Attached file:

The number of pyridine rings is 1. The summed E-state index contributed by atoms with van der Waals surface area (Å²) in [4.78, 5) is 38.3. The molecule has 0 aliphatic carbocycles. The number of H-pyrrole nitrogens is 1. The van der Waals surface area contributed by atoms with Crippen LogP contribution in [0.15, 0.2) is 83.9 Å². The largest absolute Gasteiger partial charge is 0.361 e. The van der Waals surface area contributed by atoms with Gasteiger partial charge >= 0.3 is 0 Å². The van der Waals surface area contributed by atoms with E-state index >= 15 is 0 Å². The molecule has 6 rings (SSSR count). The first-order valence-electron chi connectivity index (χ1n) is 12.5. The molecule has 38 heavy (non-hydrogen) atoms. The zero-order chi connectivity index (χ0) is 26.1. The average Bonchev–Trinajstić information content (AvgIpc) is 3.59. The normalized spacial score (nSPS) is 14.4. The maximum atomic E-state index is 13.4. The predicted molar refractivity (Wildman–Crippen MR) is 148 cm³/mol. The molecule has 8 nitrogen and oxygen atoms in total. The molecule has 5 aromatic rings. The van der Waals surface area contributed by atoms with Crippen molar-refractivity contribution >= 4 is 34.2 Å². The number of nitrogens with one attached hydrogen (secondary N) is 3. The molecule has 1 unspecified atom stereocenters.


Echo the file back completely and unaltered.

The number of pyridine rings is 1. The summed E-state index contributed by atoms with van der Waals surface area (Å²) in [4.78, 5) is 38.3. The molecule has 0 aliphatic carbocycles. The number of H-pyrrole nitrogens is 1. The van der Waals surface area contributed by atoms with Crippen LogP contribution in [0.15, 0.2) is 83.9 Å². The largest absolute Gasteiger partial charge is 0.361 e. The van der Waals surface area contributed by atoms with Gasteiger partial charge >= 0.3 is 0 Å². The van der Waals surface area contributed by atoms with E-state index >= 15 is 0 Å². The molecule has 6 rings (SSSR count). The first-order valence-electron chi connectivity index (χ1n) is 12.5. The molecule has 38 heavy (non-hydrogen) atoms. The zero-order chi connectivity index (χ0) is 26.1. The average Bonchev–Trinajstić information content (AvgIpc) is 3.59. The normalized spacial score (nSPS) is 14.4. The maximum atomic E-state index is 13.4. The predicted molar refractivity (Wildman–Crippen MR) is 148 cm³/mol. The molecule has 8 nitrogen and oxygen atoms in total. The molecule has 5 aromatic rings. The van der Waals surface area contributed by atoms with Crippen molar-refractivity contribution >= 4 is 34.2 Å². The number of nitrogens with one attached hydrogen (secondary N) is 3. The molecule has 1 unspecified atom stereocenters.